After the conference in Cartagena, my companion asked the president a question (about a pink tie he wasn´t sure if he could wear) and then we started to leave. The president told me to wait and finished what he was doing, then pulled me off alone to a part of the chapel where there wasn´t anybody and called Elder Candia, too. In moments like this in the mission, one will always think first in the condition of your conscience and then of your family. When he said that Elder Candia had something to tell me, I thought you were all dead.
Turns out that you´re not dead and I´m Elder Candia´s new companion. He went to the house where I was living in Cartagena for the night and we headed out Saturday morning for Barranquilla. We arrived and immediately had to make a lot of last-minute changes in the organization of the mission for the transfer and then the actual transfer. I didn´t sleep much or teach much for the first couple of days, but the rush is over and was pretty fun for a couple of days. I dídn´t think I´d be able to help much for the first few day, but I know the majority of the missionaries and the mission, so I could help a little.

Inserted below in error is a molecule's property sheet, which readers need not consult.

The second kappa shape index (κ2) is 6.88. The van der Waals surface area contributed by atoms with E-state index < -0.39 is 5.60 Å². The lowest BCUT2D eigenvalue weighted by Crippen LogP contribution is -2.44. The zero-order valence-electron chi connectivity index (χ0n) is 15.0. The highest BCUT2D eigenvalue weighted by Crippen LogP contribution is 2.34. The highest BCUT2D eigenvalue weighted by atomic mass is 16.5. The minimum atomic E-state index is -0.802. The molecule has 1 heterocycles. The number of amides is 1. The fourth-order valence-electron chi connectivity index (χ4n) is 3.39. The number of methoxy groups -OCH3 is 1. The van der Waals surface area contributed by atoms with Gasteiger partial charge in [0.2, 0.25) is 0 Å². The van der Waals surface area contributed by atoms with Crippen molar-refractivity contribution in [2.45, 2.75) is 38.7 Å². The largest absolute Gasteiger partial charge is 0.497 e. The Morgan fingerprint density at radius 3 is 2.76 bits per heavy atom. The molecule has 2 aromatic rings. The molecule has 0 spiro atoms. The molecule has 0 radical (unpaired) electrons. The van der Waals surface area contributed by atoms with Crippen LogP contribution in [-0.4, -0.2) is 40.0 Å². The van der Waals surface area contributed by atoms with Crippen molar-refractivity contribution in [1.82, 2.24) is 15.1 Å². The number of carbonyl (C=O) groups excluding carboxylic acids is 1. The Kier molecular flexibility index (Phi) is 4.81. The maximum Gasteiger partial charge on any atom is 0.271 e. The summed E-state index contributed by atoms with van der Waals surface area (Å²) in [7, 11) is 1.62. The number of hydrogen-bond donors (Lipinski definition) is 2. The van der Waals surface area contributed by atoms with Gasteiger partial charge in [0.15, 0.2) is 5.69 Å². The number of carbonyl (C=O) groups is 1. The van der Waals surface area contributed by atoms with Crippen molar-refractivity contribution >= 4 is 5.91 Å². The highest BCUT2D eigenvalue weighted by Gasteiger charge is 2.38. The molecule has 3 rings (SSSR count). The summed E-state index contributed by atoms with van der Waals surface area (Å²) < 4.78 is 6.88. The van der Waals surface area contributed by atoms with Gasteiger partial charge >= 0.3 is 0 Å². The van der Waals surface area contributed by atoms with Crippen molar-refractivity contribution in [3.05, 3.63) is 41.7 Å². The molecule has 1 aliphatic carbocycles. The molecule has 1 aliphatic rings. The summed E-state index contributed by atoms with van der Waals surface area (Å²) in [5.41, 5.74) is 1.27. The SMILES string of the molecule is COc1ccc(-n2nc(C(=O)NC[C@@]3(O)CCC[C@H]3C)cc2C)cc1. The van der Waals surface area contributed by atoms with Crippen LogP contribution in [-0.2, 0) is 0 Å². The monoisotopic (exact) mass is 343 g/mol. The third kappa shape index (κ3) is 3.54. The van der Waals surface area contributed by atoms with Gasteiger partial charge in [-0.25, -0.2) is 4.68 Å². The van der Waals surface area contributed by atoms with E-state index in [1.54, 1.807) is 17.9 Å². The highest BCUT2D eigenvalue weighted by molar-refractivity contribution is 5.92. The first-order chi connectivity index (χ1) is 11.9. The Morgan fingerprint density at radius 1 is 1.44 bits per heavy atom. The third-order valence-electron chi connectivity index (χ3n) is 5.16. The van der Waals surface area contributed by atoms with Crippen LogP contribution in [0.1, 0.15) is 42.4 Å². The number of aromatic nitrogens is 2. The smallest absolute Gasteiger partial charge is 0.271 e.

Anyway, that´s my weird week. If I stop writing for a week here or there, don´t worry. The assistants have to travel fairly often on p-day, so that doesn´t mean that something has gone wrong. Elder Candia is a great teacher and will help me to learn a lot, so I´m pretty excited. I have learned the difference between humility and fear of leadership, so this assignment will be a great learning experience.
Love you all and that you may be well.
Elder Belú
One last thing. I´m pretty sure I´m gonna be here for a while, so you can send things if you want. I also have to buy a few things because the norms for APs are a little higher. My old shoes don´t work for conferences.
OK, chao,

Elder Belú

Mother’s Day Call Home

Hey, Everybody,
Jon called home this afternoon. We used Skype again, and, just like his calls for Christmas and last Mother’s Day, it was hard. This time the first internet cafe he and his companion visited had a power outage as they tried to start their calls. It took them over an hour to find a shopping mall with functioning internet. By then, his companion’s family had given up on their call. (The companion plans to try again tomorrow.)